Patients with resistant or relapsed acute myeloid leukemia (AML), a highly aggressive cancer, benefited from high-dose cytarabine followed by immunotherapy treatment with pembrolizumab, according to a clinical trial conducted at UNC Lineberger Comprehensive Cancer Center and Johns Hopkins Sidney Kimmel Comprehensive Cancer Center.
In the phase II trial, 37 patients under the age of 70 were enrolled. They were given high-dose cytarabine injections followed by intravenous pembrolizumab two weeks later to see if the inclusion of pembrolizumab enhanced clinical responses.
Immunotherapy Following High-Dose Chemotherapy Improves Prognosis Of Acute Myeloid Leukaemia
14 patients (38 percent) got complete remission of their cancer at the trial’s primary outcome. The research was conducted by cancer specialists, researchers, and experts to understand the effects of higher doses of Chemo on patients who have received better immunotherapy and to note their prognosis against the further development of the disease over a period.
In refractory or relapsed AML, these results compare favorably to remission rates found with high-dose cytarabine and other chemotherapy regimens.
Even better, 46 percent of trial enrollees who had not responded to standard therapy and were given high-dose cytarabine followed by pembrolizumab in their second overall treatment phase achieved complete remission, indicating that this treatment may be most effective early in the course of their disease.
Serious adverse effects were uncommon and minor. “Despite extensive proof indicating immunotherapy may be helpful, AML has lagged behind other cancers, Research Center, and corresponding authorities.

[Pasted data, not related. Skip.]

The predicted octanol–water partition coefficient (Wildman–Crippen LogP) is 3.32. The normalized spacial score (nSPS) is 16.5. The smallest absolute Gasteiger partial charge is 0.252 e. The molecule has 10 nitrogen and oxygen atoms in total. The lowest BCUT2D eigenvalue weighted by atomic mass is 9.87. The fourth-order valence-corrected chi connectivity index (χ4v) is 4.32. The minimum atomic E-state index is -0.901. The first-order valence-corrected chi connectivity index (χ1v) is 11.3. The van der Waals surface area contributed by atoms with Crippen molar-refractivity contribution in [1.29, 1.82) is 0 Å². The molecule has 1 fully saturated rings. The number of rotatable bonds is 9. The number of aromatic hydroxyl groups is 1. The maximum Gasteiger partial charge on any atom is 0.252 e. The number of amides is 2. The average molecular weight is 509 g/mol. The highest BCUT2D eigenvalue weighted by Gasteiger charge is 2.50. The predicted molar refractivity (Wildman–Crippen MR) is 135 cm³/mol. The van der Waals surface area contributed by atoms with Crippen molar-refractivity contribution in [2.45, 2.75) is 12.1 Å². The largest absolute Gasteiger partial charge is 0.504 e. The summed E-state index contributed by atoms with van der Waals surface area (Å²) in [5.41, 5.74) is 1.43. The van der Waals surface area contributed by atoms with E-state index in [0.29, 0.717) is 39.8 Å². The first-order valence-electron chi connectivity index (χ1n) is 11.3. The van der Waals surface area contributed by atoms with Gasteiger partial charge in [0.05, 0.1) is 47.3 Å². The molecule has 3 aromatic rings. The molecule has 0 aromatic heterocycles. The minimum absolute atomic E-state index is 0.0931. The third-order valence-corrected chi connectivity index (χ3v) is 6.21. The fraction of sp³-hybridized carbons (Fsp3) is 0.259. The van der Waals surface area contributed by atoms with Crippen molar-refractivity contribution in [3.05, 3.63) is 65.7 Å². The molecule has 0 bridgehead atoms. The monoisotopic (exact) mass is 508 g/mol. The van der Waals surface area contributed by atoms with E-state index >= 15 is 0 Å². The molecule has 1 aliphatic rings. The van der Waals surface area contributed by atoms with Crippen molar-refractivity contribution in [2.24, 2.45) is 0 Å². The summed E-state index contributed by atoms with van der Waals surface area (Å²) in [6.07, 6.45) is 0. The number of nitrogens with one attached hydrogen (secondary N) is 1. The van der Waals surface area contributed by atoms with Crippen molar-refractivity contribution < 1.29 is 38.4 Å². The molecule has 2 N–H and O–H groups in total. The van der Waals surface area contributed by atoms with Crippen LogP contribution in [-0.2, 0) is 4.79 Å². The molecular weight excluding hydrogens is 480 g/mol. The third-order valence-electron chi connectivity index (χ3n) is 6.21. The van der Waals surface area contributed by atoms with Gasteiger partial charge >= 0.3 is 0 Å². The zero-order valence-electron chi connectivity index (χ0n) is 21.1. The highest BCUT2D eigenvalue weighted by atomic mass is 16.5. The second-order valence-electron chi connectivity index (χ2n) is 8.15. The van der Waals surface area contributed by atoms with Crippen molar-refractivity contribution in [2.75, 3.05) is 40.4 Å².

“This is the first clinical trial to look at pembrolizumab in combination with intensive chemotherapy in patients with AML who have relapsed or become resistant to treatment,” says the researcher.
While five-year survival rates for AML have increased from about 6% in 1975 to about 30% now, survival rates in advanced stages of the disease remain dismal.
Patients whose cancer does not respond to vigorous treatment or develops resistance to chemotherapy have life expectancies measured in months, necessitating the quest for better medicines.
Overall, trial participants lived for over a year after receiving treatment, which is noteworthy when compared to past advantages seen with chemotherapy alone, which resulted in median survival of six to seven months.
The clinicians discovered that a specific type of immune-system cell known as a T cell was prominent prior to treatment, in addition to showing benefit for chemotherapy followed by immunotherapy.
The benefit of treatment was related to the function of these T cells, as pembrolizumab was able to revitalize a subset of T cells. The existence of these T cells could help doctors identify which individuals will benefit from pembrolizumab treatment for AML.
Different gene pathways were also more common in leukemia cells that responded to pembrolizumab, suggesting that these genes may be used as biomarkers to predict response.
The results of this trial demonstrate the potential of rationally designed combinations of cytotoxic chemotherapy with immune checkpoint blockade to treat histological cancers,” James Allison, Ph.D., who was awarded the Nobel Prize in 2018 for his research harnessing the immune system to attack cancer, and three colleagues from the University of Texas MD Anderson Cancer Center had high knowledge about this field.
While the combination appears to be beneficial (shifting the survival curve to the right in historical comparisons), long-term sustained results similar to those seen in other indications are still needed to bring checkpoint.
The clinicians discovered that a specific type of immune-system cell known as a T cell was prominent prior to treatment, in addition to showing benefit for chemotherapy followed by immunotherapy. The benefit of treatment was related to the function of these T cells, as pembrolizumab was able to revitalize a subset of T cells.